Voters will decide if New York State will allow full table gaming at some casinos in the state this November, but one of those casinos will not be Resorts World Casino New York City.
The two-year old facility at Aqueduct Race Track will not be allowed to have table games under proposed legislation that will go into effect if voters approve a referendum allowing table games in the fall.
At least not yet.
The legislation, agreed to by the state Legislature, allows for four casinos to be built upstate — one in the Catskills, one in the Capital Region, one in the Southern Tier along the Pennsylvania border and a fourth casino to be located in any one of those locations.
After seven years, Resorts World will be able to petition the state to allow table games, providing that the state Legislature allows table games downstate in a separate piece of legislation, but the casino may not have exclusivity and others could open on Long Island, in the Hudson Valley or elsewhere in the city.
After months of pushing Gov. Cuomo and state legislative leaders to allow table games at Resorts World, the two state legislators who represent Resorts World, Assemblyman Phil Goldfeder (D-Rockaway Park) and state Sen. Joe Addabbo Jr. (D-Howard Beach), voted for the bill. Their support came after some heated debates over the inclusion of Resorts World.
The New York Daily News reported this week that Goldfeder was berated by Cuomo aides for pushing Resorts World to be included in the legislation, with one of the governor’s staffers accusing Goldfeder of “shilling for Genting,” the parent company of Resorts World. Cuomo had said in the past that he believed any full casino downstate would impede on business in planned upstate casinos.
Daily News columnist Ken Lovett reported that Goldfeder was overheard talking to others in Albany about the incident.
When asked about the exchange, Goldfeder did not confirm or deny it occurred, but did say he had met repeatedly with the governor’s staff.
“Over the last five months, I have been having multiple conversations with the governor and his staff about the best way to roll out enhanced gaming,” he said. “There’s no secret that gaming has been a priority to me. I have been pushing the governor to include Resorts World. When you’re passionate about an issue, you tend to get heated.”
Goldfeder praised the governor’s work toward bringing full gaming to the state, but said it was a mistake to leave out the only casino in New York City, especially in light of how much money the facility brings in. Resorts World has raked in over $1 billion in proceeds since opening in October 2011, nearly half of that going to the state’s education fund.
“I commend the governor for keeping gaming at the forefront of reviving the state’s economy,” he said. “However, if you’re leaving Resorts World out of the conversation, you’re doing a disservice to the state.”
In the end, Goldfeder said he supported the bill because he believed it would help the state as a whole.
“You don’t let the perfect stand in the way of the good,” he said.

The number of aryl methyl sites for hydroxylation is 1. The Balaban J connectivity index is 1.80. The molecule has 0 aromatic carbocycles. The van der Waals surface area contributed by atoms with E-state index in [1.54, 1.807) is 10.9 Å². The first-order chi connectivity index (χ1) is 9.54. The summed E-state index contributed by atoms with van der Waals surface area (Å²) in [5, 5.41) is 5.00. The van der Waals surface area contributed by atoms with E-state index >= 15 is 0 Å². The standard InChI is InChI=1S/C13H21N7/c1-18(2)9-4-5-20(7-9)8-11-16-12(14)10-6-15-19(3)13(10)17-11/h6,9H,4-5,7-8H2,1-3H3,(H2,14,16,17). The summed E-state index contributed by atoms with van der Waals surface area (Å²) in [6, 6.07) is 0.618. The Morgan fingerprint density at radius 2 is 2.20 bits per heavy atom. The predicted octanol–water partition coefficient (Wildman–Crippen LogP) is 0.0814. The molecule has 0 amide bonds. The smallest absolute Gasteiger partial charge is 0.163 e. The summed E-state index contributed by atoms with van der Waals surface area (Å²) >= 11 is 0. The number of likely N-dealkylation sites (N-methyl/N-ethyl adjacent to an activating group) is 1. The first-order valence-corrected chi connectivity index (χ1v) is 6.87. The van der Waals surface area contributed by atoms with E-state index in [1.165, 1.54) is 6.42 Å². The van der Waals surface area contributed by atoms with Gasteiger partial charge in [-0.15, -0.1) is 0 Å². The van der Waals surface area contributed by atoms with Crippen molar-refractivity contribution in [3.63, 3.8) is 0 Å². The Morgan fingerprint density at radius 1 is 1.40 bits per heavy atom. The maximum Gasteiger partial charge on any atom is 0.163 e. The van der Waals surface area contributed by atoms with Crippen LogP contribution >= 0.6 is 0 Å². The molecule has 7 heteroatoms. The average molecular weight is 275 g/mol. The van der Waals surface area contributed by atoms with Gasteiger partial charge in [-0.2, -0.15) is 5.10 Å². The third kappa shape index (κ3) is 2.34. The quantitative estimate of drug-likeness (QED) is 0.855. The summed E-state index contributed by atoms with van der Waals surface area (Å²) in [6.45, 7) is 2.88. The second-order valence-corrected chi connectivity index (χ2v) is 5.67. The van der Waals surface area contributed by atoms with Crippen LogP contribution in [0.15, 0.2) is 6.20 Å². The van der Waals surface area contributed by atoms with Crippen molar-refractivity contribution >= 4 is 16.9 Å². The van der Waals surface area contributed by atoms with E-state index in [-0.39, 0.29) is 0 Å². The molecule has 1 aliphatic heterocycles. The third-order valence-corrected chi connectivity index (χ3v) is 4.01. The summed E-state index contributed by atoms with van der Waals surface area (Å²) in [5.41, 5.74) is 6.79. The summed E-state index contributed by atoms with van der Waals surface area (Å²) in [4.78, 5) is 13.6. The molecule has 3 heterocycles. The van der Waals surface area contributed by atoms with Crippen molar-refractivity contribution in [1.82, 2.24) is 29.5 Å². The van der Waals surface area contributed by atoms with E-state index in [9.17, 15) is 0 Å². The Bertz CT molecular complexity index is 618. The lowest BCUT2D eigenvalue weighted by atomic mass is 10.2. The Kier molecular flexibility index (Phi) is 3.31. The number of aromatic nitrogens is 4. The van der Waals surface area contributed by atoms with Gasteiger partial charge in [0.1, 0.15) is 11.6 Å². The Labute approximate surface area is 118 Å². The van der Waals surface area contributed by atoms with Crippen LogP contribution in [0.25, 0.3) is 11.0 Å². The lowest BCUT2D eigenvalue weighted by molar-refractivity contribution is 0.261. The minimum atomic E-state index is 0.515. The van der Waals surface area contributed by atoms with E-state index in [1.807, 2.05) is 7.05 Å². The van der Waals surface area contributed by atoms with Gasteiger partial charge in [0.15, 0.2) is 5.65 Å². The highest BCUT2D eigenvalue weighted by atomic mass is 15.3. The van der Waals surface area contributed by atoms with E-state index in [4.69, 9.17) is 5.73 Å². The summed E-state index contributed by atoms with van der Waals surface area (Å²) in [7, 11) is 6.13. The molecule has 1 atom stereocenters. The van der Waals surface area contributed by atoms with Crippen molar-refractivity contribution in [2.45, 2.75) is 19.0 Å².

Addabbo said he met with Cuomo face-to-face on the issue and, although he supported the bill, noted that he had concerns about it.
“Am I crazy about the bill? No,” he said, “but a lot can happen in seven years. This gives Genting a running start over any other proposed casino downstate.”
Addabbo noted that the referendum still has to go before voters, which he gave a “50-50” chance of succeeding.
“We’re assuming that the people are going to approve this,” he said. “If we don’t approve the referendum, this piece of legislation is a moot point.”
If the referendum fails in November, the bill allows for video lottery terminals, the slot machines currently in use at Resorts World, to be installed at locations in Nassau County. Addabbo said it wouldn’t allow for a full casino facility like Resorts World, but would permit VLTs at locations such as Off-Track Betting parlors.
The dynamics of the proposal may decide what happens at the ballot box in November. It is an off-year election and turnout is typically lower statewide than in presidential and gubernatorial election years. New York City will be holding its mayoral election and a number of mayoral candidates and Nassau County will be casting votes for county executive, district attorney and the county legislature. Westchester County, home to Empire City Casino, the only other gambling facility downstate, will also be holding elections for county offices. Those areas will likely have a higher turnout than upstate, where most counties are not having local elections and some supporters of the bill, including Addabbo, fear voters downstate may not be supportive of a plan that only immediately benefits upstate.
Polls have showed the initiative to be a tossup, though no new surveys have been conducted in months. Religious groups have said they will oppose the bill.
The legislation passed in Albany last week did not place a ban on donations from casino operators, which Cuomo had originally wanted as part of the bill and said he would support as recently as earlier this month.